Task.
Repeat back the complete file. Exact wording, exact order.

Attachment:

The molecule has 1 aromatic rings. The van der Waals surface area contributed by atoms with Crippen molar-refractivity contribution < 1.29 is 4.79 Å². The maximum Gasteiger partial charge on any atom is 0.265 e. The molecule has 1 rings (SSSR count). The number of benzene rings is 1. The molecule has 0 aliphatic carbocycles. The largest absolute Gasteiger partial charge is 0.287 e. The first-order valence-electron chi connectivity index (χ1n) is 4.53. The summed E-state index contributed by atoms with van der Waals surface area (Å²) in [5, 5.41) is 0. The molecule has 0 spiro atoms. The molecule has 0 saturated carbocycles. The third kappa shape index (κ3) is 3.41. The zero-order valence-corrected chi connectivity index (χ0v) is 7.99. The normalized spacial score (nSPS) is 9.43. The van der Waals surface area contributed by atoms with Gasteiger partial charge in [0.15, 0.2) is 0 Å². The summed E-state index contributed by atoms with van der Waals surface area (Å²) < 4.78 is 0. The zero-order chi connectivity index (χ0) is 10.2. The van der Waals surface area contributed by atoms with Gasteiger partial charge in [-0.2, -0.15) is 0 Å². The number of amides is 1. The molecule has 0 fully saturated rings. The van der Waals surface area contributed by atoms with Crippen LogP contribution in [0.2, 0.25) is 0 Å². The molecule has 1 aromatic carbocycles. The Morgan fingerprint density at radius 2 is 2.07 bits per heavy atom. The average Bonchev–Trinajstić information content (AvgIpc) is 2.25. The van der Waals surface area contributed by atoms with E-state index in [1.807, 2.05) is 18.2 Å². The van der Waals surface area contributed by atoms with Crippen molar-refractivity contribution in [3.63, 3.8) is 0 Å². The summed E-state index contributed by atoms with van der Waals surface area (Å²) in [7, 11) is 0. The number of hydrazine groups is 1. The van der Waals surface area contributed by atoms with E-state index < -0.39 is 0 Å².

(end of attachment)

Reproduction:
The molecule has 1 aromatic rings. The van der Waals surface area contributed by atoms with Crippen molar-refractivity contribution < 1.29 is 4.79 Å². The maximum Gasteiger partial charge on any atom is 0.265 e. The molecule has 1 rings (SSSR count). The number of benzene rings is 1. The molecule has 0 aliphatic carbocycles. The largest absolute Gasteiger partial charge is 0.287 e. The first-order valence-electron chi connectivity index (χ1n) is 4.53. The summed E-state index contributed by atoms with van der Waals surface area (Å²) in [5, 5.41) is 0. The molecule has 0 spiro atoms. The molecule has 0 saturated carbocycles. The third kappa shape index (κ3) is 3.41. The zero-order valence-corrected chi connectivity index (χ0v) is 7.99. The normalized spacial score (nSPS) is 9.43. The van der Waals surface area contributed by atoms with Gasteiger partial charge in [0.15, 0.2) is 0 Å². The summed E-state index contributed by atoms with van der Waals surface area (Å²) < 4.78 is 0. The zero-order chi connectivity index (χ0) is 10.2. The van der Waals surface area contributed by atoms with Gasteiger partial charge in [-0.2, -0.15) is 0 Å². The number of amides is 1. The molecule has 0 fully saturated rings. The van der Waals surface area contributed by atoms with Crippen LogP contribution in [0.2, 0.25) is 0 Å². The molecule has 1 aromatic carbocycles. The Morgan fingerprint density at radius 2 is 2.07 bits per heavy atom. The average Bonchev–Trinajstić information content (AvgIpc) is 2.25. The van der Waals surface area contributed by atoms with E-state index in [1.807, 2.05) is 18.2 Å². The van der Waals surface area contributed by atoms with Crippen molar-refractivity contribution in [3.63, 3.8) is 0 Å². The summed E-state index contributed by atoms with van der Waals surface area (Å²) in [7, 11) is 0. The number of hydrazine groups is 1. The van der Waals surface area contributed by atoms with E-state index < -0.39 is 0 Å².